Without getting too technical, work has really sucked lately.
First of all, my group had to make a few changes for the "global good" - which meant scrapping a good, working, system, for the crappy, universally used system. Imagine, if you will, exchanging your cell phone with the telegraph system. Horrible step backward, yes? That's what we had to do. Everyone else is using the telegraph system, and "yes", it can be made to work, but that doesn't mean it's a good idea.
And, I've lost the last two weeks converting my group from the cell phones to the telegraph system. Crappy.
'nuff said about the stupid system.
The other reason work has sucked is the customer. I don't normally hate the customer, but this customer happens to be an internal customer - as in "we're in the same department." We'd be first-cousins, twice-removed if the org-chart were a family tree. I'll leave names out in case any Intel folks read this.
But anyway, the reason I'm currently hating them is that they're not listening. They're not applying any analytical thought to the problems at hand. A "real" customer (a chip designer - someone my customer interacts with) wants to do something, so they're mucking with some numbers in a particular file. Fine, the designer wants to change our tool's behavior. Great, I'm happy to oblige. All I ask is, "Why are they doing X? Is it because they intend for this particular consequence? If that's the case, then why not use this well-defined interface?"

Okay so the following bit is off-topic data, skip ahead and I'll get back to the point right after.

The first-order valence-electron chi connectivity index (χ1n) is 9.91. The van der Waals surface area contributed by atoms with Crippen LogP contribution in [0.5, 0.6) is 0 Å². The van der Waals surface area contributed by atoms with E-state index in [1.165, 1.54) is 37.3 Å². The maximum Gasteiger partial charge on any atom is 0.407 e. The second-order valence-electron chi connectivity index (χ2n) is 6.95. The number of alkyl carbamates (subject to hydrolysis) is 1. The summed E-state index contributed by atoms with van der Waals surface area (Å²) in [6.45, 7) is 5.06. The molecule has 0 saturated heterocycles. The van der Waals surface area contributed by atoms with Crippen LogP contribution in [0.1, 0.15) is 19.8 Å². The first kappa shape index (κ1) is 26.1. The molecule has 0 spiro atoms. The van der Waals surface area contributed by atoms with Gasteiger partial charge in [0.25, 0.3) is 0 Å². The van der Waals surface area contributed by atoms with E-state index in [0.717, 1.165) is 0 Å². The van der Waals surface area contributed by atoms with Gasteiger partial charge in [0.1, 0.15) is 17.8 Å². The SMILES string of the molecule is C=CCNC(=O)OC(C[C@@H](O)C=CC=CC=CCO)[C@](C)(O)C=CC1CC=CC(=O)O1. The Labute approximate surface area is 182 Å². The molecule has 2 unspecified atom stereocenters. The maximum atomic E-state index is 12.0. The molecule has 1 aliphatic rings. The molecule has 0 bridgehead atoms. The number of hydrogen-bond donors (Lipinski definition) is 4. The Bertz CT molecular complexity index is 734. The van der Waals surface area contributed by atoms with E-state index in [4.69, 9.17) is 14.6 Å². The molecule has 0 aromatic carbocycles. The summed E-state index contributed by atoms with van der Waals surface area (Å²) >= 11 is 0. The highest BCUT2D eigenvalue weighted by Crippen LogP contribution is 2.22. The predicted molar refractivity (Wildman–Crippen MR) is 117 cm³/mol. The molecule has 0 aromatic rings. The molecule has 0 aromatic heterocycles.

That's it, I'm asking for what the designer really wants. And, if it's what I think it is, they just have to do something a little differently. And for good reason.
To put it in English, and not vague terms. Let's say you're a tool manufacturer - you make hammers, screwdrivers, chisels, etc. One customer comes in and says, "This hammer is broken, fix it!" You look at the hammer, it appears to be in good shape. You would likely ask the question, "What are you doing with the hammer? What is it you want to get done?" Simple questions. But you only get back the answer, "It's not doing what I want it to do."
Around and around you go. Never getting an answer.
You have a sneaking suspicion that the customer really wants to screw two pieces of wood together, and the hammer just isn't doing the job that well. So, you politely suggest, "I think you're trying to screw two pieces of wood together, perhaps a screwdriver would be more appropriate? We've got this fine selection."
But there's no direct response to that question, only, "Get the hammer to work."
Seriously, it's that bad.
I've presented an alternative, nearly pain-free (just a tiny bit of education is needed) solution. I've asked several times for the customer's desire, and I'm just being stone-walled.
The best "answer" I've gotten so far is that "all the customers are going to use hammers, so you'd better get them to work."
It's just a one-way street, and all the shite is running down the gutters my way.